Saturday, April 27, 2013

A Day in the Garden: The Worm



The worm is alive.  It wriggles, twists, spins amidst the up-turned soil in single-minded effort to return to the moist underpinnings of my garden.  It is not much of a garden and I am not much of a gardener.  Already, my eye skitters from the unfortunate creature, discomfited by the very idea of its existence.  I have never liked worms, nor ants, nor any manner of thing which inches or oozes or bites.  I tolerate the bees that hover at my citrus, kill the spiders that dare cross the dividing line between the out-of-doors and the in, avoid the unseen gaze of the worm whose home I have thus, with spade in hand, disrupted.

The dirt makes my skin itch and the sun has me mentally calculating the spf protections of my foundation.  I wonder if I still have that old bottle of sunscreen I bought in Kansas.  I wonder if sunscreen expires after a year, after two.  How long has it been since I took that last vacation?  My face feels sticky where sweat and make-up have merged.  I feel sticky all over.  The worm writhes in the dirt in front of me.  I push a plant deep into the hole beside it.

No, it is not much of a garden.  I am not much of a gardener.  But I do like flowers.    

I am planting marigolds today, enchanted since girlhood by the ruffled lollipop tops, their brilliant orange/yellow hue.  This year, I will remember to collect their seeds, save them, spread them for a new year.  The marigolds come easily from their plastic containers, one and then another.  I try to alternate colors, yellow and then orange, then that blistering blend of the two.  Even here, even now, there is order, symmetry.  

Behind me, two new hibiscus stand the place of their brother, dead of frost the winter I moved here.  Around the corner, a dahlia.  I have never grown a dahlia, nor killed one.  Either outcome shall be a new experience.  I have placed petunias in pots with snail bait, replacing the skeletal fronds of a dead fern and the spindled branches of a flowering bush long past flower.  I have placed the pots in the garden in hopes that the automated sprinklers shall offer them the attention I failed to provide their predecessors. 
 
I am contemplating the corner by the fence, empty save for some green mossy residue.  It is three o'clock and it is shady and cool there, an oddity in my flower bed which otherwise stands ready host to the sun.  The soil shifts beneath my gloved hands as I try to meld marigold with garden.  I have lost track of the worm but I think it is moving still, twining, twisting its way free of my touch, down deep where neither my spade nor my eyes might find it.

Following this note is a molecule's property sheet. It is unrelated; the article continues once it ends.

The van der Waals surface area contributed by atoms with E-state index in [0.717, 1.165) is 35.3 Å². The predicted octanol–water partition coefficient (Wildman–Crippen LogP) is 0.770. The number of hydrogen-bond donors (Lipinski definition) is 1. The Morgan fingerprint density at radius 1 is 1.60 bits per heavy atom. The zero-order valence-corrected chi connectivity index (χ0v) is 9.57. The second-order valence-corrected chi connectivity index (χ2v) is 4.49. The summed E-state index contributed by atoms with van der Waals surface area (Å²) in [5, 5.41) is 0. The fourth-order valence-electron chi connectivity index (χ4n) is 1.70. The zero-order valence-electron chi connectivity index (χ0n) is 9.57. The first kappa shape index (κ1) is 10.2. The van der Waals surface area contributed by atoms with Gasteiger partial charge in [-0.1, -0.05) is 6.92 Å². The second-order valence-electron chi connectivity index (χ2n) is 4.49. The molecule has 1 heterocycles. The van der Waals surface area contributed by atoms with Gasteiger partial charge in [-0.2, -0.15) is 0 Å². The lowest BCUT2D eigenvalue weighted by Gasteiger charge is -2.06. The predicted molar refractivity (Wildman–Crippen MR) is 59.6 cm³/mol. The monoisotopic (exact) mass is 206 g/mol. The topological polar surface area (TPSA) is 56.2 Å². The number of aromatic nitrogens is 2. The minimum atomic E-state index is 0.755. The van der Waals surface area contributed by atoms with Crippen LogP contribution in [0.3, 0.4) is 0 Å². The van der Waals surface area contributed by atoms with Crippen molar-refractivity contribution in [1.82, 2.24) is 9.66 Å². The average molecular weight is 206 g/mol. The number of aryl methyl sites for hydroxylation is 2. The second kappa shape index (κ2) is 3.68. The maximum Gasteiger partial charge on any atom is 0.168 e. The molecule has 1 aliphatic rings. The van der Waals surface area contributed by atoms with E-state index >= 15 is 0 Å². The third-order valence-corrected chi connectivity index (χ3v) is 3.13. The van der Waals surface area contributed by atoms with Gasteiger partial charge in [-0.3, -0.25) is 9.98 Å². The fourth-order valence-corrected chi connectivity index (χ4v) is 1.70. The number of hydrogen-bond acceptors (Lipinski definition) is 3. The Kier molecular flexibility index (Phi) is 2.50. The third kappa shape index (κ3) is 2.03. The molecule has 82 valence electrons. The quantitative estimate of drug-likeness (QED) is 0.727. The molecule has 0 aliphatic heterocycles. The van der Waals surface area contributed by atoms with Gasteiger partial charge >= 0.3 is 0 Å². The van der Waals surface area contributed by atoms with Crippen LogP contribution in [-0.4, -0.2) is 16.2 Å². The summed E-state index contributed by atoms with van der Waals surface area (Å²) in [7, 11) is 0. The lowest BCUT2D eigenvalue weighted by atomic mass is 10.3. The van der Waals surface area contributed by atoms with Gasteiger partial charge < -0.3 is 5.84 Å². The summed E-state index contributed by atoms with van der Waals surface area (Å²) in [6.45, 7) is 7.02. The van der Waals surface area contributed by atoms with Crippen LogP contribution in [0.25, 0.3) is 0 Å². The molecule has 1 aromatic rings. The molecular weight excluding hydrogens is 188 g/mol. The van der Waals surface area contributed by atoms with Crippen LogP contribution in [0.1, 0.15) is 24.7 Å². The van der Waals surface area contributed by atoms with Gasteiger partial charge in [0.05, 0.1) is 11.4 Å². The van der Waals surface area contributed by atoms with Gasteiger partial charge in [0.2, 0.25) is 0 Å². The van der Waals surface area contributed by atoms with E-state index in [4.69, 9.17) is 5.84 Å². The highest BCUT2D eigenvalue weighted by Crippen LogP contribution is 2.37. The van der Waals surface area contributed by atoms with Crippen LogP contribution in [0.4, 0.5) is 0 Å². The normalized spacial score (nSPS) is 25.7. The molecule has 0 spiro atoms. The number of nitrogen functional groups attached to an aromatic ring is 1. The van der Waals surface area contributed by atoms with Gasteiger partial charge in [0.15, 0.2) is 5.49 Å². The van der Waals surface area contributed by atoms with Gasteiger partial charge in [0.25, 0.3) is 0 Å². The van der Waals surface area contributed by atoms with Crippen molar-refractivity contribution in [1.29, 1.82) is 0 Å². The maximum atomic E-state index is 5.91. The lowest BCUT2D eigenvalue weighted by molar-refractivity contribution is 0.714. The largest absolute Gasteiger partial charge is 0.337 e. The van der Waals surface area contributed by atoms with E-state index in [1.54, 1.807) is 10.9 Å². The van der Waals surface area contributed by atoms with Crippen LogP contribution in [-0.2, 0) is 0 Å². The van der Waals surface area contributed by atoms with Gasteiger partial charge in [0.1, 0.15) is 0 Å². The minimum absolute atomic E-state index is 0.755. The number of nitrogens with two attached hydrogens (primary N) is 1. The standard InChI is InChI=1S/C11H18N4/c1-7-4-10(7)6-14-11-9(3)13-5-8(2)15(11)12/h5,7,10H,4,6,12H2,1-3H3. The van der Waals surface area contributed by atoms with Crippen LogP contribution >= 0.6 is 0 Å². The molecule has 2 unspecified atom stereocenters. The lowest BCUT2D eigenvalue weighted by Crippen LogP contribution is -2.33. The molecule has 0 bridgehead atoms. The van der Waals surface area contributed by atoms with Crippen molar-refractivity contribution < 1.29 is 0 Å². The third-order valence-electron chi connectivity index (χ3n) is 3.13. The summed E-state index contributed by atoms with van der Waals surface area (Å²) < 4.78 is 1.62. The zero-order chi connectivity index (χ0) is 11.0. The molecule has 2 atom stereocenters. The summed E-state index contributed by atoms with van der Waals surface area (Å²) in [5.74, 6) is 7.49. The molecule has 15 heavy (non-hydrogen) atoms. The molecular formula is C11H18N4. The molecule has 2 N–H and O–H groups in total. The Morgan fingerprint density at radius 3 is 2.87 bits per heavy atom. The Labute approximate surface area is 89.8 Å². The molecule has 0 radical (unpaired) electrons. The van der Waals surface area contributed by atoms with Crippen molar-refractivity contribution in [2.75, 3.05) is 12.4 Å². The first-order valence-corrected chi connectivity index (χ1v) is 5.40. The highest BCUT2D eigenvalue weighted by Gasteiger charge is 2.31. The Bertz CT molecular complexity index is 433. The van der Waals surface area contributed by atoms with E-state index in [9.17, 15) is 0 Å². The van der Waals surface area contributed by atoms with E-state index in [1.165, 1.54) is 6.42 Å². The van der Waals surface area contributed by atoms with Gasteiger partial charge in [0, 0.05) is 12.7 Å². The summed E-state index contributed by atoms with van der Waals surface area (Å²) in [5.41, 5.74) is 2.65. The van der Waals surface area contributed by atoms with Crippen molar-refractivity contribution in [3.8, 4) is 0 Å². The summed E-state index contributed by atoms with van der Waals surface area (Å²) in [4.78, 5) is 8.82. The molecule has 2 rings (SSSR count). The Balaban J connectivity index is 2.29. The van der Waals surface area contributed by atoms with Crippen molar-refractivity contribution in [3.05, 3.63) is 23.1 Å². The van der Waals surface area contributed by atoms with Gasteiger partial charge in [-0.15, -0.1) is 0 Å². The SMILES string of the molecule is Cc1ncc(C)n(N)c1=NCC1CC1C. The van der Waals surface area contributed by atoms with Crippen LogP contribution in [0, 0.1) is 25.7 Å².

I wish it well.



Author's Note:  My gardening day was last Saturday, the writing today inspired by a poet friend's comment regarding the fun of writing present tense and by my own fixation on that worm...twisting, turning in the dirt.  This would be entry #2 to the WOK Blog challenge.  

12 comments:

  1. Great Post! I could feel the sun, the dirt and see the worm. It inspired me to write about my business of selling worms. Thanks!

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  2. I like this very much, Anna. A favorite line: 'The soil shifts beneath my gloved hands as I try to meld marigold with garden." This is poetry. Thank you. xoA

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    1. Hi Annis! Thank you, that means a lot! :-)

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  3. Focusing on the worm takes you on a journey through your feelings about your garden, pleasant and unpleasant things in your garden, your doubts and frustrations about gardening, and, ultimately, the joy and pleasure you derive from your garden. The journey ends with the worm and the garden and a feeling of detente or neutrality combined with a lovely sense of expectation and hope. Nicely done.

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  4. My favorite line: "It is three o'clock and it is shady and cool there, an oddity in my flower bed which otherwise stands ready host to the sun."

    The moss growing there, where the sun doesn't shine, makes me think how "perfect conditions" can be different for each of us. It pairs well with the gardener who doesn't love gardening (or the things she finds in the garden) and the worm that finds itself in an unexpected situation.

    Mandy

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    1. I really like your thoughts on this....thank you for reading!

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  5. Great post Anna. I love how you talked about the worm while sharing your gardening experiences. Funny how one little critter can inspire a post such as this.

    I wish you success with your marigolds.

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    1. Oh thank you...wish hard please...I am the black thumb of Bakersfield! ;-)

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  6. Felt like I was down there among the plants and the worm.

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